When you own your own practice, you are the boss. You decide on firm culture. You decide which clients you take. You choose your own assistant. You choose your technology. Owning your own practice creates an enormous sense of empowerment. You might end up working the same or more hours, but your stress related to the hours is likely to be significantly less because of the control you gain over how and when you practice.

Top tips to start your own law firm.

  • Be clear that starting your own law firm is something you want to do. Hire a coach and evaluate. Starting your own law firm is a big commitment in terms of time and energy.
  • Hire an IT consultant to help you create the best possible system for your specific practice. Your technology should match how you practice personally, as well as the type of practice that you do. If you have to change to use the technology, you likely won’t use it.
  • Hire a marketing person to assist you with developing a strategic marketing plan and to assist in implementing it. Be clear about the clients you are going to serve and how to reach them effectively.
  • From the first day, define your “Ideal Client.” Seek clients that satisfy your definition. Be willing to terminate relationships with clients that do not fit that definition. Choosing your clients is one of the most amazing benefits of founding your own law firm. You might decide that an Ideal Client is one who has certain types of work and is easy to work with. You may also care about having clients that recognize your value and are willing to pay your rates.
  • Invest in a fabulous paraprofessional as well as an office manager. When you are just starting, your office manager may wear a lot of hats, so you must find a flexible person who has many skills. Consider using some of the tools available to ensure that you and any staff you hire will work well together.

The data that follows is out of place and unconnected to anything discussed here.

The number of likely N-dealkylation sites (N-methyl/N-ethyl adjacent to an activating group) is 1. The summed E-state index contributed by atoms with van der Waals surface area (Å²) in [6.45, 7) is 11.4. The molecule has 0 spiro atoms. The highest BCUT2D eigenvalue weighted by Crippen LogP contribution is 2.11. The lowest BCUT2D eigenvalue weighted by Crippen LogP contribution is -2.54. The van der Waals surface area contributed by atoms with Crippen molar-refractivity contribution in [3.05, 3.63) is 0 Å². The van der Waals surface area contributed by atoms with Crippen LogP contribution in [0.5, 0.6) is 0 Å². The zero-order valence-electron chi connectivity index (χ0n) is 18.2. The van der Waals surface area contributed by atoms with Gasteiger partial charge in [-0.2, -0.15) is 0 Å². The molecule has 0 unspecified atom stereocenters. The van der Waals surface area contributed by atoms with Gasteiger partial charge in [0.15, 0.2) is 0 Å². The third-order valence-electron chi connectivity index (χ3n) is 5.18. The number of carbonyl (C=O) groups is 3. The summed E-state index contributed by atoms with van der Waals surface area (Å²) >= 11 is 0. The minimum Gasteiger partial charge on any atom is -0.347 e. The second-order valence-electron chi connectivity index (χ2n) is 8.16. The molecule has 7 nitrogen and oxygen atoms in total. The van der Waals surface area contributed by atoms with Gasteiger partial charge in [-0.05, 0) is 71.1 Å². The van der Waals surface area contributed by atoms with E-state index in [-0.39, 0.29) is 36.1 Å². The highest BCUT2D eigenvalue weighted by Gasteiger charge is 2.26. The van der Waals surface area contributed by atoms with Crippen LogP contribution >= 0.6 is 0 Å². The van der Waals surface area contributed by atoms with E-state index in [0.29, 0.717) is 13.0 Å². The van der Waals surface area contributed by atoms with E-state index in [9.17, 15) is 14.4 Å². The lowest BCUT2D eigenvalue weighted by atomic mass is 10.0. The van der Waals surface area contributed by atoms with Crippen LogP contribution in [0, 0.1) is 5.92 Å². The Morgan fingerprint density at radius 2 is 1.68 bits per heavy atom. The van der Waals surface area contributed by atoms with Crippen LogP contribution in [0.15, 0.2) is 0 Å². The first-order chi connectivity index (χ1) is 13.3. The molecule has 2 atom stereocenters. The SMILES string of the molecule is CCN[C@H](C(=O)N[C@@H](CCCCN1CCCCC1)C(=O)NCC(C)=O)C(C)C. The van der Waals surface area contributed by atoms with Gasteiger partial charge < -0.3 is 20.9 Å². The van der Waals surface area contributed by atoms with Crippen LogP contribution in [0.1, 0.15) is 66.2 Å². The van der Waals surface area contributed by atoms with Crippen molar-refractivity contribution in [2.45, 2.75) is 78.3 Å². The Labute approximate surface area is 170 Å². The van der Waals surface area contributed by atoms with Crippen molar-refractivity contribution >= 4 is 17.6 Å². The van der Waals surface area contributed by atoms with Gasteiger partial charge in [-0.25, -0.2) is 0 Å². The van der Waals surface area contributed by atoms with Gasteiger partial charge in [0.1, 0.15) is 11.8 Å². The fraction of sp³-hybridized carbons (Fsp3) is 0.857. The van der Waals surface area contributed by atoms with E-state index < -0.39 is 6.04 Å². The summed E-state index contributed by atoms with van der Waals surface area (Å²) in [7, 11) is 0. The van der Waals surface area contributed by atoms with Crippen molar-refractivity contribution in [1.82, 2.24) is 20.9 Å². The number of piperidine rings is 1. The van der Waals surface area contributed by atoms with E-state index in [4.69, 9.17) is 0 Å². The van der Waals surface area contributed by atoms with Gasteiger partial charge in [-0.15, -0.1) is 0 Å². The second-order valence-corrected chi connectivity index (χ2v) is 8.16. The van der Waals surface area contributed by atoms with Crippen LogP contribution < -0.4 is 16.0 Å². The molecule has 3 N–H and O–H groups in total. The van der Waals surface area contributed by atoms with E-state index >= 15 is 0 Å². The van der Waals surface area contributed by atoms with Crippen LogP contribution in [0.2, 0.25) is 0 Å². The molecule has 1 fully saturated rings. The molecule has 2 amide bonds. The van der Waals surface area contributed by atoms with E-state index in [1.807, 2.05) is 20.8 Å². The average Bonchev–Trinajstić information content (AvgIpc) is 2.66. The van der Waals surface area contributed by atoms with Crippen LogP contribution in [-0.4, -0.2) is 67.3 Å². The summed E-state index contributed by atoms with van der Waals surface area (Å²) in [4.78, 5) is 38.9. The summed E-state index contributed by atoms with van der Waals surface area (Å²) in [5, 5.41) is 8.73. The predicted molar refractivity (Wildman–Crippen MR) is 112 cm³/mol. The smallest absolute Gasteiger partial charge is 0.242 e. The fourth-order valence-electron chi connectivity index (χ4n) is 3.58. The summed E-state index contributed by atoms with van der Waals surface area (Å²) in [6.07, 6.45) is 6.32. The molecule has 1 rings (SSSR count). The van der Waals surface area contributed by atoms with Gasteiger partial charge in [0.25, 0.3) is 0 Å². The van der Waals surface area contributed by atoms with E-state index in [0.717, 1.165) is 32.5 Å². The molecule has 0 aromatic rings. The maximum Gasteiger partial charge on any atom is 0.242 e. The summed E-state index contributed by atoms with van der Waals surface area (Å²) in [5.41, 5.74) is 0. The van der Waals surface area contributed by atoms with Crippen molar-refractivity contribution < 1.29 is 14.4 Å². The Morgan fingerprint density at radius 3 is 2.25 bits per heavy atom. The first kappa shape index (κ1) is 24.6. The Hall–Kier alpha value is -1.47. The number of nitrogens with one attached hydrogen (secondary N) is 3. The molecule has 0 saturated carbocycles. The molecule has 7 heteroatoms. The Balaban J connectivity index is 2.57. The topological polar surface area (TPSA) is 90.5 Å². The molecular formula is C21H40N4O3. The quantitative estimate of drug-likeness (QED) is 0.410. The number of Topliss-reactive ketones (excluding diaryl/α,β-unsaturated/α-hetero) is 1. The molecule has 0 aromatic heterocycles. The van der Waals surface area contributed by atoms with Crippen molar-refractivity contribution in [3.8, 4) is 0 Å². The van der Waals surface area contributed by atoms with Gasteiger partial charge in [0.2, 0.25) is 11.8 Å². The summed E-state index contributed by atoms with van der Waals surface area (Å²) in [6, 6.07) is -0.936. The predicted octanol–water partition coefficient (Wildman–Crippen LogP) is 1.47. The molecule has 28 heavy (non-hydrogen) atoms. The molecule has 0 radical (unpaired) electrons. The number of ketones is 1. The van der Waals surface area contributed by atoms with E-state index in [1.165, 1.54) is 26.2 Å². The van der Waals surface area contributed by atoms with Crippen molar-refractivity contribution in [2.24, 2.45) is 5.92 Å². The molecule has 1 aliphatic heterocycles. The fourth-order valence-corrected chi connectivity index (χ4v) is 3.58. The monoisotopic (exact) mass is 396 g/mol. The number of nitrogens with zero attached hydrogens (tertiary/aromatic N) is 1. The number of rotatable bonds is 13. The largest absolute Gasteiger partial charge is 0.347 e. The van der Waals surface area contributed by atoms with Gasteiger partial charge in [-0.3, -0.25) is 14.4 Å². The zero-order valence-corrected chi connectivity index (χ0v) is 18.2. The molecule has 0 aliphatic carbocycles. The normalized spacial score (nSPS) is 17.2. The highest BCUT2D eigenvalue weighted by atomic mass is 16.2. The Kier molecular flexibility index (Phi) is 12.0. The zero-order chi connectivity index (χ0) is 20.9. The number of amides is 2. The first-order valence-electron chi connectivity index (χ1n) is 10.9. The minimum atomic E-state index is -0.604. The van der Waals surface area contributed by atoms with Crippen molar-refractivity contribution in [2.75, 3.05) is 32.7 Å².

• Consider having a partner or two rather than practicing totally solo. It takes the pressure off of getting sick or going on vacation. Creating a virtual firm has become a reality in today’s environment. If you do decide to have a partner, invest time in making sure the partner is the right person for you to work with. Build the relationship.
  • As you start your own practice, re-invent the wheel. Refuse to do anything because it has “always been done that way.” Ask: “Why has it been done that way? Can it be done differently, more efficiently, and with a higher level of service?” When I started my practice, we eliminated paper. We discontinued the practice of putting backings on wills and created client portals. We transitioned to electronic minute books and brochures.
  • Define your niche and focus on the niche. When you leave a big firm, you can’t be everything to everyone. The best advice I ever got from a client was: “Mary, you are great, but the best thing you can do for me is to recognize when you aren’t the right person for the job, but know someone that is.” If you are starting an estate planning practice, decide whether your market is elder law, general estate planning, high net worth or asset protection.
  • Be innovative with respect to billing methods. Value your time as you design billing approaches. Rather than using flat fees, consider process-oriented fees. The first step in the process of almost every type of practice is some type of intake, analysis and recommendations. Assign a value to that part of the process. Then, determine additional fees based on the recommendations chosen. That keeps you from quoting flat fees that are too high or too low. The client can know what they will be paying while you are able to avoid some of the challenges of the straight flat fee.
  • Choose practice areas that you love and that create your relationships. I started my own firm 17 years ago. Doing so was the best decision I ever made.

About the Author

vandenackMary Vandenack is a founding and managing member of Vandenack Weaver, LLC in Omaha, Nebraska. She focuses her practice on tax and estate planning matters. She is secretary of the executive council of the ABA’s Law Practice Division, and is chair of the Editorial Board for Law Practice magazine.